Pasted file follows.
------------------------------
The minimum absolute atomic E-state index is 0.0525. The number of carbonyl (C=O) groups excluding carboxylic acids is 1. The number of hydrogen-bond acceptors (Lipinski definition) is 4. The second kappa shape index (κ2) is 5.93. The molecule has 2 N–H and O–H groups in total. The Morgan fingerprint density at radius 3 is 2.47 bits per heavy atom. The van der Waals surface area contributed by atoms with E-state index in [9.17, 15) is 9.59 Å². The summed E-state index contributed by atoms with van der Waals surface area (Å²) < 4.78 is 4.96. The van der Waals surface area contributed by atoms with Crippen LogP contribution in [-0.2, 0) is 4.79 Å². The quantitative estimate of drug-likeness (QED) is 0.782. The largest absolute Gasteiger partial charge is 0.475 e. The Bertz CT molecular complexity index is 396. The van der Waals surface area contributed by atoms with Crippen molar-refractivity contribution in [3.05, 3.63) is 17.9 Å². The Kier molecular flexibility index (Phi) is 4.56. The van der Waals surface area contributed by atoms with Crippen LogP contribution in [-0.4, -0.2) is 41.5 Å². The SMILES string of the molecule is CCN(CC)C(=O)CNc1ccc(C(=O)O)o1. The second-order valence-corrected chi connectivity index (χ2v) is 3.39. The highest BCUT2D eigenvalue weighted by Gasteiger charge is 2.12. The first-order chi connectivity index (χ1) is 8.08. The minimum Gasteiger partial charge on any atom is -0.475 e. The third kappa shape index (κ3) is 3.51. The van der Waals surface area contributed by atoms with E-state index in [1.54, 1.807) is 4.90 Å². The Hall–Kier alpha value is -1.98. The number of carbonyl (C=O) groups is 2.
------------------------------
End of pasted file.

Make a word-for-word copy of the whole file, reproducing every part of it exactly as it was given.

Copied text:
The minimum absolute atomic E-state index is 0.0525. The number of carbonyl (C=O) groups excluding carboxylic acids is 1. The number of hydrogen-bond acceptors (Lipinski definition) is 4. The second kappa shape index (κ2) is 5.93. The molecule has 2 N–H and O–H groups in total. The Morgan fingerprint density at radius 3 is 2.47 bits per heavy atom. The van der Waals surface area contributed by atoms with E-state index in [9.17, 15) is 9.59 Å². The summed E-state index contributed by atoms with van der Waals surface area (Å²) < 4.78 is 4.96. The van der Waals surface area contributed by atoms with Crippen LogP contribution in [-0.2, 0) is 4.79 Å². The quantitative estimate of drug-likeness (QED) is 0.782. The largest absolute Gasteiger partial charge is 0.475 e. The Bertz CT molecular complexity index is 396. The van der Waals surface area contributed by atoms with Crippen molar-refractivity contribution in [3.05, 3.63) is 17.9 Å². The Kier molecular flexibility index (Phi) is 4.56. The van der Waals surface area contributed by atoms with Crippen LogP contribution in [-0.4, -0.2) is 41.5 Å². The SMILES string of the molecule is CCN(CC)C(=O)CNc1ccc(C(=O)O)o1. The second-order valence-corrected chi connectivity index (χ2v) is 3.39. The highest BCUT2D eigenvalue weighted by Gasteiger charge is 2.12. The first-order chi connectivity index (χ1) is 8.08. The minimum Gasteiger partial charge on any atom is -0.475 e. The third kappa shape index (κ3) is 3.51. The van der Waals surface area contributed by atoms with E-state index in [1.54, 1.807) is 4.90 Å². The Hall–Kier alpha value is -1.98. The number of carbonyl (C=O) groups is 2.